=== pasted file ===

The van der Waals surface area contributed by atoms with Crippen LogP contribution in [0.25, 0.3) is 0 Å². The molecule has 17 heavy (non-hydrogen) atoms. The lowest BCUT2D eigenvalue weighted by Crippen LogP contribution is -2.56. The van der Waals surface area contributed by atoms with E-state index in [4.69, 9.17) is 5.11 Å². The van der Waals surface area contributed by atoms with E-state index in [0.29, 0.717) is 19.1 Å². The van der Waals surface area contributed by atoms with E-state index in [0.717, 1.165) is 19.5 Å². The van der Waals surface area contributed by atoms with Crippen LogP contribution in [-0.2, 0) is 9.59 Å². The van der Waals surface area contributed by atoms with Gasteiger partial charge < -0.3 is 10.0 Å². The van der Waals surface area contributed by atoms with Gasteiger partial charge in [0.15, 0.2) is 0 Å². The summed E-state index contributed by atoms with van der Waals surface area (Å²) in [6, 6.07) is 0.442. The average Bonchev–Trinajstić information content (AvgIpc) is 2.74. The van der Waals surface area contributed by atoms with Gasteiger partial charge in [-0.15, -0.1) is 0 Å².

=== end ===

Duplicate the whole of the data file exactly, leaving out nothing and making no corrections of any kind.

The van der Waals surface area contributed by atoms with Crippen LogP contribution in [0.25, 0.3) is 0 Å². The molecule has 17 heavy (non-hydrogen) atoms. The lowest BCUT2D eigenvalue weighted by Crippen LogP contribution is -2.56. The van der Waals surface area contributed by atoms with E-state index in [4.69, 9.17) is 5.11 Å². The van der Waals surface area contributed by atoms with E-state index in [0.29, 0.717) is 19.1 Å². The van der Waals surface area contributed by atoms with E-state index in [0.717, 1.165) is 19.5 Å². The van der Waals surface area contributed by atoms with Crippen LogP contribution in [-0.2, 0) is 9.59 Å². The van der Waals surface area contributed by atoms with Gasteiger partial charge < -0.3 is 10.0 Å². The van der Waals surface area contributed by atoms with Gasteiger partial charge in [0.15, 0.2) is 0 Å². The summed E-state index contributed by atoms with van der Waals surface area (Å²) in [6, 6.07) is 0.442. The average Bonchev–Trinajstić information content (AvgIpc) is 2.74. The van der Waals surface area contributed by atoms with Gasteiger partial charge in [-0.15, -0.1) is 0 Å².